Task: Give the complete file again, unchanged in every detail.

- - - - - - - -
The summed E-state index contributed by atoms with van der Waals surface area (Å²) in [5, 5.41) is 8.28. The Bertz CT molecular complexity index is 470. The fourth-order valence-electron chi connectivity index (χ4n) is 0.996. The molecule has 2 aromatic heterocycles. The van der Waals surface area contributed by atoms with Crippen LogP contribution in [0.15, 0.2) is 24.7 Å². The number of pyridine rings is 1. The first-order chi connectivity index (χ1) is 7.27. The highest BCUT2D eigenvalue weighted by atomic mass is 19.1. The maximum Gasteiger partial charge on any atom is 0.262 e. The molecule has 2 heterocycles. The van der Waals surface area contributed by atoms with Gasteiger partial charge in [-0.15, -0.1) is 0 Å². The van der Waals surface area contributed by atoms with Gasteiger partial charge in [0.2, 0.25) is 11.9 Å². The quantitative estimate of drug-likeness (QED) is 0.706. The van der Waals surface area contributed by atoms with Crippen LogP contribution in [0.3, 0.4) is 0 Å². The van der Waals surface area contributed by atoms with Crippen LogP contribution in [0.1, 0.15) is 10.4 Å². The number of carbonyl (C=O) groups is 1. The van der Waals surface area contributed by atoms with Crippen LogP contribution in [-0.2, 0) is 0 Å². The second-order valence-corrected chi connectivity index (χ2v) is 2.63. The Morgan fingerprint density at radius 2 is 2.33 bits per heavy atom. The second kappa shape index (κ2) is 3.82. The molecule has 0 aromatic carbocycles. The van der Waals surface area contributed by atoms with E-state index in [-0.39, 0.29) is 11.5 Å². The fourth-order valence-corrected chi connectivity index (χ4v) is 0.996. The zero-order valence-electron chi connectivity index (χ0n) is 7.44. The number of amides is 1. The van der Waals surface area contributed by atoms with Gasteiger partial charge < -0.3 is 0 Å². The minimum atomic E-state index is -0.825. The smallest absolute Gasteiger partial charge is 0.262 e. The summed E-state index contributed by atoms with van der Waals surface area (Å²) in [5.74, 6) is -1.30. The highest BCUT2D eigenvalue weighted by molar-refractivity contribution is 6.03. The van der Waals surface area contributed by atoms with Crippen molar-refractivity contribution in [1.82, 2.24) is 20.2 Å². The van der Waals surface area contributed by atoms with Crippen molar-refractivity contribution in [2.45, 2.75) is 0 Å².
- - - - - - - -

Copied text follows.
The summed E-state index contributed by atoms with van der Waals surface area (Å²) in [5, 5.41) is 8.28. The Bertz CT molecular complexity index is 470. The fourth-order valence-electron chi connectivity index (χ4n) is 0.996. The molecule has 2 aromatic heterocycles. The van der Waals surface area contributed by atoms with Crippen LogP contribution in [0.15, 0.2) is 24.7 Å². The number of pyridine rings is 1. The first-order chi connectivity index (χ1) is 7.27. The highest BCUT2D eigenvalue weighted by atomic mass is 19.1. The maximum Gasteiger partial charge on any atom is 0.262 e. The molecule has 2 heterocycles. The van der Waals surface area contributed by atoms with Gasteiger partial charge in [-0.15, -0.1) is 0 Å². The van der Waals surface area contributed by atoms with Gasteiger partial charge in [0.2, 0.25) is 11.9 Å². The quantitative estimate of drug-likeness (QED) is 0.706. The van der Waals surface area contributed by atoms with Crippen LogP contribution in [0.3, 0.4) is 0 Å². The van der Waals surface area contributed by atoms with Crippen LogP contribution in [0.1, 0.15) is 10.4 Å². The number of carbonyl (C=O) groups is 1. The van der Waals surface area contributed by atoms with Crippen LogP contribution in [-0.2, 0) is 0 Å². The second-order valence-corrected chi connectivity index (χ2v) is 2.63. The Morgan fingerprint density at radius 2 is 2.33 bits per heavy atom. The second kappa shape index (κ2) is 3.82. The molecule has 0 aromatic carbocycles. The van der Waals surface area contributed by atoms with E-state index in [-0.39, 0.29) is 11.5 Å². The fourth-order valence-corrected chi connectivity index (χ4v) is 0.996. The zero-order valence-electron chi connectivity index (χ0n) is 7.44. The number of amides is 1. The van der Waals surface area contributed by atoms with Gasteiger partial charge < -0.3 is 0 Å². The minimum atomic E-state index is -0.825. The smallest absolute Gasteiger partial charge is 0.262 e. The summed E-state index contributed by atoms with van der Waals surface area (Å²) in [5.74, 6) is -1.30. The highest BCUT2D eigenvalue weighted by molar-refractivity contribution is 6.03. The van der Waals surface area contributed by atoms with Crippen molar-refractivity contribution in [1.82, 2.24) is 20.2 Å². The van der Waals surface area contributed by atoms with Crippen molar-refractivity contribution in [2.45, 2.75) is 0 Å².